Facebook's partners yet to commit money to Libra

Dave Lee
North America technology reporter

  • Published
Mark Zuckerberg will appear before the House Financial Services committee on Wednesday
Image caption,
Mark Zuckerberg will appear before the House Financial Services committee on Wednesday

None of the 20 firms partnering with Facebook on its Libra cryptocurrency project have yet committed to financially backing the effort, the BBC understands.

Facebook said in June the founding partners would be expected to each inject $10m, but so far no agreement has been made, and the fee was not discussed at the Libra Association’s first general assembly last week, according to several sources.

Mark Zuckerberg is expected to tell a Congressional hearing on Wednesday that Libra is “independent” and “we don’t control it”.

The Libra Association declined to comment. It would not say if it currently had any financial support from any source other than Facebook itself.

Set up by Facebook to govern the Libra cryptocurrency, the Association was officially formed on 14 October, days after several high-profile payments firms abandoned the project, citing fears over security, and political pressure.

Now the Association is in place, Facebook has said its influence is restricted as the other 20 members have an equal say over its actions. Facebook’s David Marcus was elected as one of Libra’s five board members. Members elected Bertrand Perez, formerly of PayPal, as Libra’s chairman.

‘China is moving quickly'

But Mr Zuckerberg has once again been summoned to the US capitol to address concerns from lawmakers over the potential for the Libra currency to be abused, or negatively disrupt the global financial order.

According to the written testimony submitted to the House Financial Services committee, Mr Zuckerberg will say: “We want to be clear: Facebook will not be a part of launching the Libra payments system anywhere in the world unless all regulators approve it.

"And we support [the Libra Association] delaying its launch until it has fully-addressed US regulatory concerns."

The statement would mark the first time the company has made an on-the-record pledge to lawmakers to only move ahead if US regulators are satisfied. The company had initially refused to rule out making that move when repeatedly pressed on the issue by the BBC in July, the last time Congress held a hearing to discuss the project.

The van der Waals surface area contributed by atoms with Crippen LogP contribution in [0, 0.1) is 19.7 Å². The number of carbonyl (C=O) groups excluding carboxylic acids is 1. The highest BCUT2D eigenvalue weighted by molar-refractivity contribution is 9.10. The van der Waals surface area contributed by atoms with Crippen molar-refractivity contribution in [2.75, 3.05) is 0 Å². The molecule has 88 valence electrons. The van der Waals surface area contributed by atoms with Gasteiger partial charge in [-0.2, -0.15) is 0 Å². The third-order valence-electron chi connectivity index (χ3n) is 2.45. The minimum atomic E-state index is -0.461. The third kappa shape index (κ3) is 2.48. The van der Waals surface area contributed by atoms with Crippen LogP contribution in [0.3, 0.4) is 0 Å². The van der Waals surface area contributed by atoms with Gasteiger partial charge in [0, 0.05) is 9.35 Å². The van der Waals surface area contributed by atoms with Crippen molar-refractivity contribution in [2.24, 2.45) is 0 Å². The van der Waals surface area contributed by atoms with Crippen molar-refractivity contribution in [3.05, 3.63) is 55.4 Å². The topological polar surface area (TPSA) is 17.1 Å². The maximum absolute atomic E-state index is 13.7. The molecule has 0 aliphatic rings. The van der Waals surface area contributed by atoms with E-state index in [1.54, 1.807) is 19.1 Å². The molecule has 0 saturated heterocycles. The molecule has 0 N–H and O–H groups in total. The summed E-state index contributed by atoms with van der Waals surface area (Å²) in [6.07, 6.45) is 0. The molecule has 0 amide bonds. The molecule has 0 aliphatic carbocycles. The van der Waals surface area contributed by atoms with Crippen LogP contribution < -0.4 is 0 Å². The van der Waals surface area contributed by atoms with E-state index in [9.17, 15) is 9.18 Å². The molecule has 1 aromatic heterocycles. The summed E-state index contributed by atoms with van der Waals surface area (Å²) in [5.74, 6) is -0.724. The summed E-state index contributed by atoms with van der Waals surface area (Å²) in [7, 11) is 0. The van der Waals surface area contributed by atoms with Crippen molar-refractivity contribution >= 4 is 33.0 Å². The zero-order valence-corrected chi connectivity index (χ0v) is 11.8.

Politicians in the US, as well as other countries, are concerned about Facebook’s involvement, coming as it does after a sustained period of data privacy violations. But Mr Zuckerberg is expected to reiterate his view that if the firm is not allowed to press ahead with Libra, the US risked ceding power to China.

“While we debate these issues,” he is expected to say, “the rest of the world isn’t waiting. China is moving quickly to launch similar ideas in the coming months.”

Image source, Getty Images
Image caption,
Facebook had said it hoped to launch Libra in 2020

He will add: “If American doesn’t innovate, our financial leadership is not guaranteed.”

The warning follows a speech the Facebook founder made in Washington DC last week, in which he criticised censorship on Chinese-owned app TikTok. “Is that the internet that we want?” he said.

‘Still a challenge'

Mr Zuckerberg is, however, aware that Facebook’s reputational crisis is an obstacle Libra needs to overcome if it’s to ever earn Washington’s blessing.

“I understand we’re not the ideal messenger right now,” Mr Zuckerberg will say at Wednesday’s hearing. "We’ve faced a lot of issues over the past few years, and I’m sure people wish it was anyone but Facebook putting this idea forward.”

Until it achieves financial autonomy, the assertion that the Libra Association is an independent organisation will be put in question.

One source at a partner company told the BBC: “We’ve seen Facebook start to move away from the Association a little bit, maybe, but it’s still a challenge for them, definitely.”

Libra Association companies told the BBC that no timeline for implementing the $10m fee had been set - but all said they would likely invest in the project when asked.

“Rather than collect a bunch of money from a bunch of people and then figure it out,” one said, "the feeling is that we needed to form, ratify a budget, and then figure out how to fund that budget, rather than the other way around.”


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